Of the $200 million proposed to be spent between 2017 and 2026, a portion of it will deal with lifecycle replacements and refurbishment of aprons, airfield taxiways and the central de-icing facility in the short term, and further taxiway expansion and widening of the airport access road in the long term.
“In a city you’ve got equipment, you’ve got streets, you’ve got asphalt, you’ve got infrastructure … we’ve got all that here,” Cheeseman says. “Given the fact that we are an airport and safety is a big issue for us, we have to be sure that our runways, our taxiways, all those things, are up to a very high standard.”

Manhattan and Moncton

Since 2008, airline seat capacity has grown by 35 per cent at YYT, but the authority isn’t satisfied with 80 daily flights to and from 20 destinations in Canada, the United States and Europe.

Two destinations they’re actively pursuing — based on demand — are Moncton, N.B., and New York, N.Y.
“When there was a downturn in the oil industry, of course, the leg from New York to Houston sort of dried up. But there’s been a tremendous increase in local travellers from here to New York, particularly in light of the phenomena of the Broadway show,” Cheeseman says of the smash hit “Come From Away.”

As for Moncton, Collins says it was a widely used flight until CanJet Airlines changed to a charter model in 2006. Since then, he says, most people fly to Halifax and drive the rest of the way.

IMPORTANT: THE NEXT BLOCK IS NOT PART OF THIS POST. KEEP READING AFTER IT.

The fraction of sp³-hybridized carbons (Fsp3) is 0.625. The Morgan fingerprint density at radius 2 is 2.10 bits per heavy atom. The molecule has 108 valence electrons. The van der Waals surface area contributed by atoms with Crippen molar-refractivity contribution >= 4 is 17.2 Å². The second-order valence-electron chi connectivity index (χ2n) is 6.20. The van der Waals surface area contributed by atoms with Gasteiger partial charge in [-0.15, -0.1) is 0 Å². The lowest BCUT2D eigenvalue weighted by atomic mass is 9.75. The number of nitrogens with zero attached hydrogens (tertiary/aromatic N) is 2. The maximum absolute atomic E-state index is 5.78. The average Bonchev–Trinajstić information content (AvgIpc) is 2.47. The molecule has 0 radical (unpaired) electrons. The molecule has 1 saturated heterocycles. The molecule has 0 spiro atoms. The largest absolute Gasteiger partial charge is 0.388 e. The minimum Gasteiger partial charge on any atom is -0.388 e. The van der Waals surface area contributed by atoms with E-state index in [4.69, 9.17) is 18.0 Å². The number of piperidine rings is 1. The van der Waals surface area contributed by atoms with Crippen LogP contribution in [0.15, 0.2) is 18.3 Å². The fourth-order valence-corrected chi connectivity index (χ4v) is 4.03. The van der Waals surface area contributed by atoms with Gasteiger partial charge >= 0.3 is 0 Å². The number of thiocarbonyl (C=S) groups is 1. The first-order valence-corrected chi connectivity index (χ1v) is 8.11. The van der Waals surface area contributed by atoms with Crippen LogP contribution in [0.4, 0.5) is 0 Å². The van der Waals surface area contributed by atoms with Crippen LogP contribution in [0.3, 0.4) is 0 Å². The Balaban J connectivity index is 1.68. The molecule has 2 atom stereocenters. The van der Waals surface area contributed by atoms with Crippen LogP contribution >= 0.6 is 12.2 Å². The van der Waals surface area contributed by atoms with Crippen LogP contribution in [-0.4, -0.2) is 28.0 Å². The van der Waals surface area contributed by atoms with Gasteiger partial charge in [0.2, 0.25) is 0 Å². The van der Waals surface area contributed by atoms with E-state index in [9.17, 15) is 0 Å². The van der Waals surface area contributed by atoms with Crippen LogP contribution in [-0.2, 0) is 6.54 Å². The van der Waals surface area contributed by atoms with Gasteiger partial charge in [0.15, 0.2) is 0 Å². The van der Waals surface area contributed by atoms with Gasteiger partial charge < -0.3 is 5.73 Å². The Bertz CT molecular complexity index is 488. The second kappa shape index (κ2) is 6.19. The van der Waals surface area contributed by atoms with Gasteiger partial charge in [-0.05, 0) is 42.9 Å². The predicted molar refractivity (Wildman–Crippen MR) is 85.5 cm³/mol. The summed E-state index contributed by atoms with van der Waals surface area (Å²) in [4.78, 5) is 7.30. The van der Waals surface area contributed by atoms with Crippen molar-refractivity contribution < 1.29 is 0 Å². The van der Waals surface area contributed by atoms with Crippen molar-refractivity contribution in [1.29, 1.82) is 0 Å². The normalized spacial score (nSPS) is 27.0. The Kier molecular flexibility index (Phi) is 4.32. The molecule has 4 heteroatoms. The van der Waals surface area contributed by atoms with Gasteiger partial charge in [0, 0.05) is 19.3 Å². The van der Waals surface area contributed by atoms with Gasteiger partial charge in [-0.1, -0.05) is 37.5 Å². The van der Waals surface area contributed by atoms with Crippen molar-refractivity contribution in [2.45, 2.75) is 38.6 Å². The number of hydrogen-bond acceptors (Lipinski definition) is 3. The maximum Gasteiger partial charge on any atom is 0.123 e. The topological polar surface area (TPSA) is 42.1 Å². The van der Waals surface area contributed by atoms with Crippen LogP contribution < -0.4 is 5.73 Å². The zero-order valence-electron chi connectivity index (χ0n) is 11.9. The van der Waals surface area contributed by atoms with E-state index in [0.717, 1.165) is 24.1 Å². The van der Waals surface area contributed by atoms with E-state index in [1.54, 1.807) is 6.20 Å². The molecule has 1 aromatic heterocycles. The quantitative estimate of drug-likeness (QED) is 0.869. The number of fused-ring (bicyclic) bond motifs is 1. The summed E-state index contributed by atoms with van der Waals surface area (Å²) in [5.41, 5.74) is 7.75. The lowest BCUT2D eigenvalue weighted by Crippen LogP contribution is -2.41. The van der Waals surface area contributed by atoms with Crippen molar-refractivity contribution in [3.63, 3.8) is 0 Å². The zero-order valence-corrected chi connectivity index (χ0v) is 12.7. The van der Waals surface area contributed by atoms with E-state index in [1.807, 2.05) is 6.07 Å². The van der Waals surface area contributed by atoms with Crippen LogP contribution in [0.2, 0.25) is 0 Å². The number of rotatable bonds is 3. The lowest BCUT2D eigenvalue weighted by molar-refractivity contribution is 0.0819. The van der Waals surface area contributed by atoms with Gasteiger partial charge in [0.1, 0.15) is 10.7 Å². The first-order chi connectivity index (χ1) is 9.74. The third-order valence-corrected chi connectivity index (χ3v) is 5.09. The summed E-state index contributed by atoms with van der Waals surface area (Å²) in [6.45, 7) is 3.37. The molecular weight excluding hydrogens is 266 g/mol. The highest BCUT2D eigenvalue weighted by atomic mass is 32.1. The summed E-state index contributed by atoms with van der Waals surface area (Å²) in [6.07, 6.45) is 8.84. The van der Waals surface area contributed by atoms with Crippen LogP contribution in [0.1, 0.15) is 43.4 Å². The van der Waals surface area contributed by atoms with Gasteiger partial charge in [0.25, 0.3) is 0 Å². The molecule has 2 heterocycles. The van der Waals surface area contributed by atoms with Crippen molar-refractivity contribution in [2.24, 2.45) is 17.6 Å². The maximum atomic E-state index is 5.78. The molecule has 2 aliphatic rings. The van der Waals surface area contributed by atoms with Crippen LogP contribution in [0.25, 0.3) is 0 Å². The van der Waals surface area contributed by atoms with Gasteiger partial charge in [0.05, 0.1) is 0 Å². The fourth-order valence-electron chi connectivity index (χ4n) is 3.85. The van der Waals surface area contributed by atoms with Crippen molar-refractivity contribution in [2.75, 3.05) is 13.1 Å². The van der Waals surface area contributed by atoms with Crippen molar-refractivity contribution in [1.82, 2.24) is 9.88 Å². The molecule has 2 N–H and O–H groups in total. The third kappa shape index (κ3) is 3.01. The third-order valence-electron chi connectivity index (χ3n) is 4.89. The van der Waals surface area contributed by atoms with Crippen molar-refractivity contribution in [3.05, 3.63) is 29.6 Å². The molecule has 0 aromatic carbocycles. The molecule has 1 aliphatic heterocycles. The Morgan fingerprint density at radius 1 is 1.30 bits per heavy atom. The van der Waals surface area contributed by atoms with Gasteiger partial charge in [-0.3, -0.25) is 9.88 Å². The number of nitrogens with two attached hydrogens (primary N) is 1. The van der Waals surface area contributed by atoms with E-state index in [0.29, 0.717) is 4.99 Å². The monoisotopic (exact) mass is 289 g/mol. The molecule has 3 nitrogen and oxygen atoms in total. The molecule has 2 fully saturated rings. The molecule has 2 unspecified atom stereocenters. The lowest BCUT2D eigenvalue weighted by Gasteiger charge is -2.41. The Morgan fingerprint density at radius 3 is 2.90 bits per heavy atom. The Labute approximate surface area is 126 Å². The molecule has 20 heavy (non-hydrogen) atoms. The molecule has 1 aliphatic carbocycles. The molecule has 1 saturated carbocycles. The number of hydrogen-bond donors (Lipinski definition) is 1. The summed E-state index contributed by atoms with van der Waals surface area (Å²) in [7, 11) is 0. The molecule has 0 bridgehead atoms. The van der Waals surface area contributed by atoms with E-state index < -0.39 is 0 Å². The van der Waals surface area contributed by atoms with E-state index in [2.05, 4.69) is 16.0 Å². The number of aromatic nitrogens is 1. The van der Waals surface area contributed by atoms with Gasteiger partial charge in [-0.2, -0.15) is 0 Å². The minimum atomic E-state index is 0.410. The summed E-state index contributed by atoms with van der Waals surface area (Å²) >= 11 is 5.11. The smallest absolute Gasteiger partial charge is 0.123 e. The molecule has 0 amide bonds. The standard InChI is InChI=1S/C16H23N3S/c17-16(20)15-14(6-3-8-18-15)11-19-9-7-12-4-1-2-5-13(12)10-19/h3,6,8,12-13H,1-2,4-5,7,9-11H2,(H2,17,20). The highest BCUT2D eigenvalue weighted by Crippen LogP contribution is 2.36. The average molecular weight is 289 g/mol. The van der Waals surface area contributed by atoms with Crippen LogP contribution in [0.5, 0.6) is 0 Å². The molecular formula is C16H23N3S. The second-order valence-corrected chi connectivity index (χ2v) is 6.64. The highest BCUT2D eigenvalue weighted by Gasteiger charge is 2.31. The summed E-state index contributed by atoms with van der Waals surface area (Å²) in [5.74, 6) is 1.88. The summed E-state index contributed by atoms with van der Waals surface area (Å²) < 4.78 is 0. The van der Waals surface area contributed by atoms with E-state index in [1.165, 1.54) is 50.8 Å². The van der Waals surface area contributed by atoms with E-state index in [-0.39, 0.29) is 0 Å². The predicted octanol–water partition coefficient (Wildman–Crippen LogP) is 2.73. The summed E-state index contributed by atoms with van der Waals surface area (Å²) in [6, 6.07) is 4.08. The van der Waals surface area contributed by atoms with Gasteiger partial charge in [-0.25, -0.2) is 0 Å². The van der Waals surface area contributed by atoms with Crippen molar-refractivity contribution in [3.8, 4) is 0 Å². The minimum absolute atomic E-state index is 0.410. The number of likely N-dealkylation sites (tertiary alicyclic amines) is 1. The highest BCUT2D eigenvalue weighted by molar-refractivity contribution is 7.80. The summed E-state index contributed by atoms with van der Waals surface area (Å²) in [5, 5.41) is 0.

“We think if we can find the right airline partner and the right price point, a flight from St. John’s to Moncton is going to do very well,” Collins says. “It’ll be supported principally by business travel, not by leisure travel, if you look at the number of businesses that operate and need to get back and forth from there.”

Fog no longer a factor
To suggest the Category III Instrument Landing System (ILS) installed at the airport in 2015 in an effort to reduce the number of landing flights affected by poor visibility has exceeded the authority’s expectations would be a drastic understatement.

In 2016, only 40 flights were affected, while last year, just 16 were affected, which represents a 99 per cent accessibility rate.

In cases where visibility was an issue, it was a result of the aircrafts not being equipped to use the system.

“It’s an absolute game changer for here because people in the past would want to book conferences in St. John’s in the spring, but wouldn’t because of concerns about getting half their delegates in or getting stranded here,” says Airport Authority CEO and president Keith Collins. “They haven’t got those concerns anymore.”

Asked when the airport authority will institute systems to deal with other meteorological conditions impeding the arrival and departure of aircraft, Collins said, “Only God can fix cross winds and snow.”
Twitter: kennoliver79